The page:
Chapter 4: Organization of the legal-academic discourse
I commented in the Introduction that the present discussion of legal scholarship is not only about its aims and methods; it also deals with the way in which universities organize their research and teaching, assess their researchers, and classify their journals. In this debate, there is often a surprising lack of awareness about the place of legal scholarship in comparison to other disciplines. It is also not uncommon for views of how the legal discipline should evolve to be primarily determined by concerns about its quality and funding, rather than by substantive issues. In the Netherlands (cf. Stolker 2003 and 2005), the debate about the academic aspirations of legal science was boosted by a concern to defend legal research against other disciplines that do not take it seriously enough. However, the themes discussed in this chapter are not unique to legal research: many of the trends mentioned below can be found in other academic disciplines as well (such as the debate about methodology) or even in society as a whole (the turn towards ‘market thinking’).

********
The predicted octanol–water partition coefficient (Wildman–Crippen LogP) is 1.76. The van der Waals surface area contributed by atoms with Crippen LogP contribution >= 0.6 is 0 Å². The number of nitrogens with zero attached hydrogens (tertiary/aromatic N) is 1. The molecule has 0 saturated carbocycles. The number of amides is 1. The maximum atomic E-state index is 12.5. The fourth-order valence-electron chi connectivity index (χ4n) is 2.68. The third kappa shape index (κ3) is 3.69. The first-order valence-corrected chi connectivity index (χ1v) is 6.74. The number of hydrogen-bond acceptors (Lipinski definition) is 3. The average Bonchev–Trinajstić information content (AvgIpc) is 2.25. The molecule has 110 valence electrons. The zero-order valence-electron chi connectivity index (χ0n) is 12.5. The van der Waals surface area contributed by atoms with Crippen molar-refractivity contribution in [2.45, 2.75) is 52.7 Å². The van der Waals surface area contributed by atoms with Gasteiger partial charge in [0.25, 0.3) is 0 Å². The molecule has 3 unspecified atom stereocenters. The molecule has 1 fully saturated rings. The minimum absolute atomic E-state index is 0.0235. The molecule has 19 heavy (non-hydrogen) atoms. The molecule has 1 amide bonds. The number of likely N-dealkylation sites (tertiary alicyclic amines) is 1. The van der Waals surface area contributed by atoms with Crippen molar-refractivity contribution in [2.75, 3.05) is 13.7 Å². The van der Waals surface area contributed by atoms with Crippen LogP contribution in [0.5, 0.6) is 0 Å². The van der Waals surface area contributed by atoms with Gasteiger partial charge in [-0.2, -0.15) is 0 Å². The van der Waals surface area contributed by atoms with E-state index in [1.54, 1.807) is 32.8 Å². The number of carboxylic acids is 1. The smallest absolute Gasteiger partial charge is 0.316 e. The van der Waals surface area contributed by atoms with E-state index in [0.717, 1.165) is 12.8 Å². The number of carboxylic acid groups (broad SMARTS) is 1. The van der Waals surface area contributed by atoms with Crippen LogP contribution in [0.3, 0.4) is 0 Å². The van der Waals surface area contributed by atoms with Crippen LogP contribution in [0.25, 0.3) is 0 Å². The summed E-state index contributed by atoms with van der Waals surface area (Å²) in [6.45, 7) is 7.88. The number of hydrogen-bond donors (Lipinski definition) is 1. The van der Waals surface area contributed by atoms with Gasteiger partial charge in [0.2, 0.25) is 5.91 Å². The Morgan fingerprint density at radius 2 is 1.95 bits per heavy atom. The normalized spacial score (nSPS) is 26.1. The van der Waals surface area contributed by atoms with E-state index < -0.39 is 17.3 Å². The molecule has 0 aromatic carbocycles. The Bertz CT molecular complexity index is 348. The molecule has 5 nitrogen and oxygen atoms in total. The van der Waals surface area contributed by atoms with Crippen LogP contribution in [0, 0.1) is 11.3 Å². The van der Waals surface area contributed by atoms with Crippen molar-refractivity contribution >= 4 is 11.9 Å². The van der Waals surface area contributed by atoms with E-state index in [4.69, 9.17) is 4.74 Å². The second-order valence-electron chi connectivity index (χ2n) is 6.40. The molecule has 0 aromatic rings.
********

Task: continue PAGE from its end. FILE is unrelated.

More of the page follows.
You are not authenticated to view the full text of this chapter or article.
Elgaronline requires a subscription or purchase to access the full text of books or journals. Please login through your library system or with your personal username and password on the homepage.
Non-subscribers can freely search the site, view abstracts/ extracts and download selected front matter and introductory chapters for personal use.
Your library may not have purchased all subject areas. If you are authenticated and think you should have access to this title, please contact your librarian.